Are walking and navigation apps safe?

How to stay safe in the hills when using your phone to navigate.

Walking apps have opened up the great outdoors to everyone. Now you can follow routes, see exactly where you are and forget about taking those large paper maps and a compass with you.

Or can you?

We’ve all seen the news reports about lost walkers having to be rescued after using a walking app. So, are walking apps safe? We’ve spoken to the experts in mountain safety and they say that yes they are, as long as you follow our tips below and make sure you have a backup.

A walker in a waterproof jacket in the rain looking at a phoneCredit: Shutterstock /

Walking apps are more popular than ever with a host of different ones to choose from, including Ordnance Survey, Komoot and Outdooractive – for more information read our guide to the best walking apps.

Last year, Mountaineering Scotland carried out a survey of 4,000 hill walkers and found that nearly nine in 10 (87%) of them used mobile phones or GPS for navigating.

However, the survey also found that a worrying four in 10 respondents had experienced a situation where their device had stopped working in some way.

So, make sure you you use your smartphone in the right way when out in the hills or wilderness. We’ve got these great tips from Mountaineering Scotland – which is made up of experts from Scottish Mountain Rescue, Police Scotland, Mountain Training Scotland and others.

A man is sitting on a rock on a mountain looking at his phoneCredit: Shutterstock /Egor Baliasov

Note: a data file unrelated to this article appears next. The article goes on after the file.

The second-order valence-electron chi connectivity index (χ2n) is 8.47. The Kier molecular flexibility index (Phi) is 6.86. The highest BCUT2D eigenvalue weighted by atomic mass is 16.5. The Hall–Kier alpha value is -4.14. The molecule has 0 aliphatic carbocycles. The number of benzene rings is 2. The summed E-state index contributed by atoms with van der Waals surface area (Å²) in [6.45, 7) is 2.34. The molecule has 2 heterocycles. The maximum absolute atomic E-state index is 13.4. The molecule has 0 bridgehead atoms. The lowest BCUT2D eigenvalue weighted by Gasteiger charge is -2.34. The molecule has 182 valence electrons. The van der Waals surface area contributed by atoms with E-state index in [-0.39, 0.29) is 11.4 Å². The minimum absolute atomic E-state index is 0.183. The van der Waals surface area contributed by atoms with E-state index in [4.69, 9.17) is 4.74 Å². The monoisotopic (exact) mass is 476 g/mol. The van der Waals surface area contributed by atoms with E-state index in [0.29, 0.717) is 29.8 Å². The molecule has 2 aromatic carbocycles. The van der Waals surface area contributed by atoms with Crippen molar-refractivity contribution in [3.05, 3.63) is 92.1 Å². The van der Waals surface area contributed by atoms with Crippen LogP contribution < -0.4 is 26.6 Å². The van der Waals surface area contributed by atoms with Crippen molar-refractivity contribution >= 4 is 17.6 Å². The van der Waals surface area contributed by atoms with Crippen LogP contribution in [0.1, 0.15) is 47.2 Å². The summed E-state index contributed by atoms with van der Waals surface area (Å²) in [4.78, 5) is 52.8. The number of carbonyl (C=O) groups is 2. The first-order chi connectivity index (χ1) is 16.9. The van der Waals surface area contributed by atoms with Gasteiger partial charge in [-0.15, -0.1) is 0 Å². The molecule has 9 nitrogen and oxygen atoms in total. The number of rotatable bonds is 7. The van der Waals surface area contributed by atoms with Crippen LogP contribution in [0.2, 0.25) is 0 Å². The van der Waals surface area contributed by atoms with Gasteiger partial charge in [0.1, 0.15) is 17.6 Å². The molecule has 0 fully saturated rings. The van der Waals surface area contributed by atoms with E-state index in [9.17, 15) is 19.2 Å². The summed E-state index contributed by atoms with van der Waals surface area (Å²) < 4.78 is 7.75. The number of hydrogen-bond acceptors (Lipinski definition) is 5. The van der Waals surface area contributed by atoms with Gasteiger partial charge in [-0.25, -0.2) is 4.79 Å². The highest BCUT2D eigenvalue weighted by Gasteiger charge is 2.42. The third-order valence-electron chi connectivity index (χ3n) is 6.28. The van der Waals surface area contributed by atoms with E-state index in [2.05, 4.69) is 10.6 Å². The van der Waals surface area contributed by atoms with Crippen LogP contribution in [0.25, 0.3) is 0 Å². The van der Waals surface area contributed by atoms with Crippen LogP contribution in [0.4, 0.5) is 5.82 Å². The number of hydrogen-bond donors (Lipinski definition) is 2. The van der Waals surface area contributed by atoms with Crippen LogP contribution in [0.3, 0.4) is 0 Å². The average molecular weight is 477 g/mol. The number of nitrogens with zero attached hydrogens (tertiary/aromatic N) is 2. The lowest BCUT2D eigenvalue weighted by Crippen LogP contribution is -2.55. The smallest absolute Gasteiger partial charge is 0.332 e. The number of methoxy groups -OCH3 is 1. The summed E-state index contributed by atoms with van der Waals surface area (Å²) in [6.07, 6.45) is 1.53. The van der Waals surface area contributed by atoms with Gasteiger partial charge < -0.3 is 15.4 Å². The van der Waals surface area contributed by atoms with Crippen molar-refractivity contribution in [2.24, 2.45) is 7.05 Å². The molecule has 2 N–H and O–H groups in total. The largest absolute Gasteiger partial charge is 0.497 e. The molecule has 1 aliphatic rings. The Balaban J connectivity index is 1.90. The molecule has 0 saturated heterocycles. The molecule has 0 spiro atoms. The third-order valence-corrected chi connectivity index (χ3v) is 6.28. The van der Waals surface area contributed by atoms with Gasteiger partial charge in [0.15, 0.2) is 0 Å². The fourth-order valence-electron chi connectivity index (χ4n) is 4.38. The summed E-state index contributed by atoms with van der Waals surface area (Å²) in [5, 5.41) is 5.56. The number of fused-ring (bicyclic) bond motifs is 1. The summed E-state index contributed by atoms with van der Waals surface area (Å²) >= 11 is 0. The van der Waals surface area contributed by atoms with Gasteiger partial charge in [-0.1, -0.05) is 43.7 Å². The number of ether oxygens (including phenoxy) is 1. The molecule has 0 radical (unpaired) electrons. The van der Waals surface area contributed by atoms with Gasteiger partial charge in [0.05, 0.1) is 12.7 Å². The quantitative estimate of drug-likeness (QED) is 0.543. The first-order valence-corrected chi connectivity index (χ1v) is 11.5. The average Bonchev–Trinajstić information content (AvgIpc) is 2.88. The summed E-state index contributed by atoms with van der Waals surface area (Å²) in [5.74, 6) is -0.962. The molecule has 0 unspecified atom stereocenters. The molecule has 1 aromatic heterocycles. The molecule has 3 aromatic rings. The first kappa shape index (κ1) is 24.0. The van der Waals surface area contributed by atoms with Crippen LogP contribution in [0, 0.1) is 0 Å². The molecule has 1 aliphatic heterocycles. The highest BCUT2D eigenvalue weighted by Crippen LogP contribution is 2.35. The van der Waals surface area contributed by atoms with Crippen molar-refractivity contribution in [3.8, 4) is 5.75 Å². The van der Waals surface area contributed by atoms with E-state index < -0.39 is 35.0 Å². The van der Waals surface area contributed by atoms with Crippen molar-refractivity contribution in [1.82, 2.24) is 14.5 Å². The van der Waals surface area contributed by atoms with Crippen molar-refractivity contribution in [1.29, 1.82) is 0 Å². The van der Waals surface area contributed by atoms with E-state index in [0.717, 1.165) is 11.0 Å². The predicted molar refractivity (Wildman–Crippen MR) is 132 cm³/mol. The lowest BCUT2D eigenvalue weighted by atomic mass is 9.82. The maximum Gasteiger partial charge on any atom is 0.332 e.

Ensure your phone is 100% charged when you set out.


Protect your phone from the elements and keep it close to your body when not in use, to help it stay warm and dry and save battery life.


Download all the maps you might need before setting out, so you don’t need to rely on mobile data to access maps during your walk.


Extend your phone’s battery life by using flight mode or taking a power bank. A small, lightweight power pack typically costs £20-40. Exceptional’s Fitness Channel Editor Phillipa Cherryson uses the Anker Powerbank when she’s out on day walks. It weighs just over 200g (7oz) and can charge an iPhone twice. It isn’t waterproof so pop it in a plastic bag or similar to keep it safe.

Have a paper backup

As a backup, always take a printed map and compass (and ensure you know how to use them) in case your phone stops working.

Using walking apps safely: advice from the experts

Mountaineering Scotland Safety Advisor Ben Gibson says: “When going out into the hills, it is important to look after your phone. It not only gives you additional information to help with your hill and mountain navigation, but is also your lifeline to contacting the emergency services in the event that you or a group member finds yourself in a serious situation.

“Remember, if you’re downloading your route from an app, it’s always worth checking it against other reliable sources before you set out to make sure it’s safe and suitable for your level of experience and ability.”

Phillipa Cherryson

Written by Phillipa Cherryson she/her


Phillipa Cherryson is a senior digital editor for Saga Exceptional. Phillipa has been a journalist for 30 years, writing for local and national newspapers, UK magazines and reporting onscreen for ITV. In her spare time she loves the outdoors and is a trainee mountain leader and Ordnance Survey Champion.

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